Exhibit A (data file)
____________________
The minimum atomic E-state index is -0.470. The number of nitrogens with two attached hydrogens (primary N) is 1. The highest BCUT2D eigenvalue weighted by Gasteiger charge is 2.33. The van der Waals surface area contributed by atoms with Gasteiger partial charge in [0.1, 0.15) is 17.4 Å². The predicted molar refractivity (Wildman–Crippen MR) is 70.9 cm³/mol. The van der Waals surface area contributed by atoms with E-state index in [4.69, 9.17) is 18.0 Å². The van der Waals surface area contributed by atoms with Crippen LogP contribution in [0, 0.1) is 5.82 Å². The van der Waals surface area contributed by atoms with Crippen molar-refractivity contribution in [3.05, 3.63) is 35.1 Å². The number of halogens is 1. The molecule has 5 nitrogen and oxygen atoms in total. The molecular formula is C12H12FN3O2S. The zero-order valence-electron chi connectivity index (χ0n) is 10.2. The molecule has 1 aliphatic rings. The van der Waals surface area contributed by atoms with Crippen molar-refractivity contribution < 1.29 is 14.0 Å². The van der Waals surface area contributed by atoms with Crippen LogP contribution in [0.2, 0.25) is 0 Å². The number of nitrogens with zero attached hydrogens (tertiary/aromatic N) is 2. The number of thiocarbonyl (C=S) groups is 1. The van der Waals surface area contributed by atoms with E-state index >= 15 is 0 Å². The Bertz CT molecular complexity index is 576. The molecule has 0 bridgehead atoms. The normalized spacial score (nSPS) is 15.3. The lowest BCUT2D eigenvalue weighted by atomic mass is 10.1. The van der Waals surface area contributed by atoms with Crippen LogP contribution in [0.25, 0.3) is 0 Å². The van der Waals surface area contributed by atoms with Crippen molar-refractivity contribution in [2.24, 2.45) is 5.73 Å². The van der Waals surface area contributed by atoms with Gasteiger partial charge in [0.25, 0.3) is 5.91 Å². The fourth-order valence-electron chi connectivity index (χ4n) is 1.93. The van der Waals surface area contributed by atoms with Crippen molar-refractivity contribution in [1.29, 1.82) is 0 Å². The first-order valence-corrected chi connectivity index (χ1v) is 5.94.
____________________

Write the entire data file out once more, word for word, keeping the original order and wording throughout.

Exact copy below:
The minimum atomic E-state index is -0.470. The number of nitrogens with two attached hydrogens (primary N) is 1. The highest BCUT2D eigenvalue weighted by Gasteiger charge is 2.33. The van der Waals surface area contributed by atoms with Gasteiger partial charge in [0.1, 0.15) is 17.4 Å². The predicted molar refractivity (Wildman–Crippen MR) is 70.9 cm³/mol. The van der Waals surface area contributed by atoms with E-state index in [4.69, 9.17) is 18.0 Å². The van der Waals surface area contributed by atoms with Crippen LogP contribution in [0, 0.1) is 5.82 Å². The van der Waals surface area contributed by atoms with Crippen molar-refractivity contribution in [3.05, 3.63) is 35.1 Å². The number of halogens is 1. The molecule has 5 nitrogen and oxygen atoms in total. The molecular formula is C12H12FN3O2S. The zero-order valence-electron chi connectivity index (χ0n) is 10.2. The molecule has 1 aliphatic rings. The van der Waals surface area contributed by atoms with Crippen molar-refractivity contribution < 1.29 is 14.0 Å². The van der Waals surface area contributed by atoms with Crippen LogP contribution in [0.2, 0.25) is 0 Å². The number of nitrogens with zero attached hydrogens (tertiary/aromatic N) is 2. The number of thiocarbonyl (C=S) groups is 1. The van der Waals surface area contributed by atoms with E-state index >= 15 is 0 Å². The Bertz CT molecular complexity index is 576. The molecule has 0 bridgehead atoms. The normalized spacial score (nSPS) is 15.3. The lowest BCUT2D eigenvalue weighted by atomic mass is 10.1. The van der Waals surface area contributed by atoms with Crippen LogP contribution in [0.25, 0.3) is 0 Å². The van der Waals surface area contributed by atoms with Crippen molar-refractivity contribution in [2.24, 2.45) is 5.73 Å². The van der Waals surface area contributed by atoms with Gasteiger partial charge in [0.25, 0.3) is 5.91 Å². The fourth-order valence-electron chi connectivity index (χ4n) is 1.93. The van der Waals surface area contributed by atoms with Crippen molar-refractivity contribution in [1.29, 1.82) is 0 Å². The first-order valence-corrected chi connectivity index (χ1v) is 5.94.